BWW Review: BE MORE CHILL is Cool, Fresh Take on High School Angst
Part awkward teen drama, part eerie sci-fi, Be More Chill with music and lyrics by Joe Iconis and book by Joe Tracz, based on the 2004 young adult novel by Ned Vizzini, is one of the coolest, freshest comedic musicals in years. It already classifies as a cult favorite, and even though it's currently playing on Broadway, you can (and should) be among the first to see New Line Theatre's production through June 22!
Jeremy (Jayde Mitchell), a social outcast at his high school, is best friends with Michael (Kevin Corpuz). The two have a longstanding friendship solidly rooted in nerd culture, and Michael seems to be okay with this. Michael assures Jeremy that kids like them are cool in college, and Michael is willing to wait for it, despite the bullying the two face each day. Jeremy, however, whose home life is a bit uninspiring since his mother left, and whose father (Zachary Allen Farmer) won't even put on pants anymore, feels a bit itchy in his rank. Jeremy also has a crush on Christine (Grace Langford), a talented theatre kid who is also stunningly pretty. And way more popular than Jeremy. Christine, of course, has a crush on Jake (Ian McCreary) - a way, way more popular boy, so as Jake takes an interest in Christine and she swoons in response, Jeremy becomes jealous. When provoked in the school bathroom by a popular bully named Rich (Evan Fornachon), Jeremy learns that there is a magic pill containing a tiny super computer - a Super Quantum Unit Intel Processor (Squip, personified and played by Dominic Dowdy-Windsor) - that, when swallowed, will erase all his social anxiety and guide him into saying and doing all the things that will propel him to popularity. And of course, with this, comes the ability to get the popular girl. The Squip, however, is not free and does not come without inviting a series of uncomfortable mêlées, one of those including the risk of losing his best friend. Will Jeremy take the Squip? Would you?
With a cast of somewhat cliché characters (as they are in a lot of teen dramas) and a fairly predictable plot about crushes and friendship, what makes Be More Chill work stunningly (stunningly, I tell you) is that it is wholly relatable to a new generation of theatre patrons. It includes edgy, modern pop references and sharp humor that extends all the way to Sarah Porter's fantastic costuming and Kimi Short's spot-on props. It features modern-day teen characters who speak modern-day lingo, who dress in modern-day fashion, and who cleverly and intriguingly use modern-day technology onstage.
Notable performances include Langford and her charmingly funny rendition of "I Love Play Rehearsal" as well as popular girls' Melissa Felps and Laura Renfro's "Do You Wanna Ride?" Farmer is a sidesplitting treat as Jeremy's pants-less dad as well as a few other characters including Mr. Reyes, the Hot Pocket-munching part-time theatre teacher (his full-time job is at Hobby Lobby - darn those public-school arts funding cuts). Mitchell has a robust and versatile voice and he carries the show with great strength, infusing his character with painful gawkiness that grows from nerdy to chill to a new and improved plane of maturity. Even as Jeremy grows popular and intolerable, we are still rooting hard for him. Similarly, Dowdy-Windsor nails his role as The Squip, making this strange brand of virtual reality seem alarming and fascinating and real. Corpuz is nothing short of amazing belting "Michael in the Bathroom," a heartfelt, like-wowWOW performance of a song about what it's like to be alone at a party and on the wrong side of peer approval. Isabel Cecelia Garcia rounds out this cast, with her funky dance moves and gorgeous singing voice. And really there are so many juicy, poignant, and truly funny moments in this fast-moving musical, you'll want to lean in and listen hard so you won't miss a single line.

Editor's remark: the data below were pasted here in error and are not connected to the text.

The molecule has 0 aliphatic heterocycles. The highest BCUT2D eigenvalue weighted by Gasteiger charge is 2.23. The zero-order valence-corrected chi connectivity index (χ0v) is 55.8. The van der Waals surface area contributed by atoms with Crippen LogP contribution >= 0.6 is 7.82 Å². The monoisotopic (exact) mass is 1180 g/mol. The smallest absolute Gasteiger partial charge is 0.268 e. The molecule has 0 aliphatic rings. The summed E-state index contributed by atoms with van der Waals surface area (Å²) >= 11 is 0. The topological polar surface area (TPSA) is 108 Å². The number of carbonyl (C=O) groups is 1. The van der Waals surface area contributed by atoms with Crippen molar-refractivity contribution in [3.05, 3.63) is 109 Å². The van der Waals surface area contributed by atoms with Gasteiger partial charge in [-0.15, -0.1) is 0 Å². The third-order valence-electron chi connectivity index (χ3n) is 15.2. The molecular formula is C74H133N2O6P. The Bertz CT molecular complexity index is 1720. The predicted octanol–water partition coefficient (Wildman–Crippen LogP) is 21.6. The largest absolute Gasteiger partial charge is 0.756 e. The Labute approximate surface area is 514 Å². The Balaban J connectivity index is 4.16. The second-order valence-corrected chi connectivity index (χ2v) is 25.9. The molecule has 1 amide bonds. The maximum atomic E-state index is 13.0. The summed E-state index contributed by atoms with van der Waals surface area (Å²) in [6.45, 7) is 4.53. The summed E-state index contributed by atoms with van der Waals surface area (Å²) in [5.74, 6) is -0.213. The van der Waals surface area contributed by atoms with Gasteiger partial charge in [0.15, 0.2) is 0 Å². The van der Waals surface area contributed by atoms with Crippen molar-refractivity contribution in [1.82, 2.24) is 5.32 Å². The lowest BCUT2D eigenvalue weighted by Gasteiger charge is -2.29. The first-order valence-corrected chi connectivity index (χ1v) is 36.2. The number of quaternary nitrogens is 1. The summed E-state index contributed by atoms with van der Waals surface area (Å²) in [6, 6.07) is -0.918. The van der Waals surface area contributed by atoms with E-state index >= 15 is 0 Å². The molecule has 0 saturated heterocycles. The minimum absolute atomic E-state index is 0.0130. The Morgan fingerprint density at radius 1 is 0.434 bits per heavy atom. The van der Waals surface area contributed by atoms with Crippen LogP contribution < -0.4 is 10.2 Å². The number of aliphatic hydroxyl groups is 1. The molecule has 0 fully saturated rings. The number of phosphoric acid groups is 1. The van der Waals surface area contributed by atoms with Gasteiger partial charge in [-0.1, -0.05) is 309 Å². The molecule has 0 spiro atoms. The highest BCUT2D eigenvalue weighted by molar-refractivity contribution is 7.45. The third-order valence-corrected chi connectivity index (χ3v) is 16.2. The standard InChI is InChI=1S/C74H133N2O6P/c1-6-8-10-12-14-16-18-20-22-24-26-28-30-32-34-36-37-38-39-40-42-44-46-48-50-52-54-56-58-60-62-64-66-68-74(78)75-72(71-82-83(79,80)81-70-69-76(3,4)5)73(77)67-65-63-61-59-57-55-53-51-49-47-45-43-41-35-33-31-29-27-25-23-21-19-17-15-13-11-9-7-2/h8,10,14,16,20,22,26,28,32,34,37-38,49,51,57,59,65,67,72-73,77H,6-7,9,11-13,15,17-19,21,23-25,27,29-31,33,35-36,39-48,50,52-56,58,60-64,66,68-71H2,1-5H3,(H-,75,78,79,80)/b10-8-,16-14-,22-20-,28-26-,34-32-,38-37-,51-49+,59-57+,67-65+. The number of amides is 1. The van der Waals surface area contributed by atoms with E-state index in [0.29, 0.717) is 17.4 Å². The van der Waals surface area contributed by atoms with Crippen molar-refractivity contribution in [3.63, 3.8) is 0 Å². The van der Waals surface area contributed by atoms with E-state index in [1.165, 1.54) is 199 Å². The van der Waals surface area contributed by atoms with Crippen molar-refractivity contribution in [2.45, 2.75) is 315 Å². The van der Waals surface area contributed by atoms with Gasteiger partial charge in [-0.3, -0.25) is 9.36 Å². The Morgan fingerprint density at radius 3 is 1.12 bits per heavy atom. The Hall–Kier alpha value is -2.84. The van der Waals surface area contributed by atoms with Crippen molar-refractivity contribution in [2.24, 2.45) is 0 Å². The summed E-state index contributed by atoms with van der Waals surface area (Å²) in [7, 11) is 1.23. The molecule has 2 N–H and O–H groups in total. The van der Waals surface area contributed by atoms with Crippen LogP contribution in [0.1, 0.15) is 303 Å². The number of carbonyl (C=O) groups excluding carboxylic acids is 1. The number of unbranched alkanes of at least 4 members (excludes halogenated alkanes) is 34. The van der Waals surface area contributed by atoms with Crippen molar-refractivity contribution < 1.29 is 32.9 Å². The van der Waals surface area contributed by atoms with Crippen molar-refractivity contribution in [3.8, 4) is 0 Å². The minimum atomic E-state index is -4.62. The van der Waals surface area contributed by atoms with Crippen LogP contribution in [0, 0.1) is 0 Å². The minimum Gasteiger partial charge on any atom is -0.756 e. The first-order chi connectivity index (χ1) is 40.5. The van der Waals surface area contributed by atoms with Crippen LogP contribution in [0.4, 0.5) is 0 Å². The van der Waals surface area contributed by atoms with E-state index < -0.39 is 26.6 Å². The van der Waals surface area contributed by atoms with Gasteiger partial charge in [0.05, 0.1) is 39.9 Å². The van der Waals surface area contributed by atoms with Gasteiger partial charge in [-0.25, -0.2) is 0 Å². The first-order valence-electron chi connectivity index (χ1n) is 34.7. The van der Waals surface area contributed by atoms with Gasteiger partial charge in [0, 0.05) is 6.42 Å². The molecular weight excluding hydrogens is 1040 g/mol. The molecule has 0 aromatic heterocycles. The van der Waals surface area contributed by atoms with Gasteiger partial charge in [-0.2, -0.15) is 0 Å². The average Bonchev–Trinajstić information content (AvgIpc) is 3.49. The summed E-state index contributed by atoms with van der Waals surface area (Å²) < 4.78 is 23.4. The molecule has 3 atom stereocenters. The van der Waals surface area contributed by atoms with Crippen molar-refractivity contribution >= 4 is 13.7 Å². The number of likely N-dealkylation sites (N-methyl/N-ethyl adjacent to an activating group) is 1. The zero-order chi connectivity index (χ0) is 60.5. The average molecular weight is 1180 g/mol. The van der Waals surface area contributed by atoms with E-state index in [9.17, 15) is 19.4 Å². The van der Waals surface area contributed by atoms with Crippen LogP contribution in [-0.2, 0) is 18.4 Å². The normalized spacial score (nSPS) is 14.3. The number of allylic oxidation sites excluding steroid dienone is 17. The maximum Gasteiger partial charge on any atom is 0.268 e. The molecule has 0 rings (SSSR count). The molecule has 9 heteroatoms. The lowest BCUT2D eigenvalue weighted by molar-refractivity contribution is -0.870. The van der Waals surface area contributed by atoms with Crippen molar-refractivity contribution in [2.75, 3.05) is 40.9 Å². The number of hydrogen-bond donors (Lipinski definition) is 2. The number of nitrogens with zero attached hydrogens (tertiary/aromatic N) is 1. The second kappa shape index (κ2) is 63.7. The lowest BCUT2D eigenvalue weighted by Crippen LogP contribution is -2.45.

The New Line Band - with Marc Vincent as conductor and on keyboard, Jake Heberlie on guitar, Joseph Hendricks on reeds and keyboard, Clancy Newell on percussion, and Jake Stergos on bass - flanks the stage on both sides and sounds incredible. Rob Lippert's scenic and lighting design is well-calculated for the small space inside the Marcelle, with flashing circuit board set pieces that flip and expand easily. Because it is a small playing space with all those big voices and big actions, it is easy to imagine this exact performance on a much bigger stage. That said, everything fits nicely and feels smartly put together, and even Michelle Sauer and Sara Rae Womack's full-sized choreographed numbers are well-navigated by the cast.
Opening night hosted a mixed-generation audience, including families and groups of young adults, some of whom even talked back to the onstage characters. While an argument could probably be made about the merits of traditional theatre etiquette, I can't even begin to convey just how refreshing it was to see an audience respond so enthusiastically to musical theatre. It was almost as if the teenagers in the house were calling out, "Thank you! You see us!" Productions like this are exactly what contemporary theatre needs to cultivate new audiences and Be More Chill certainly delivers on that tall order.
New Line Theatre's 28th season closer, Be More Chill, plays through June 22 at the Marcelle Theatre. It is directed by Mike Dowdy-Windsor and Scott Miller, with Music Direction by Nicolas Valdez. For more information and tickets: http://www.newlinetheatre.com/bemorechillpage.html.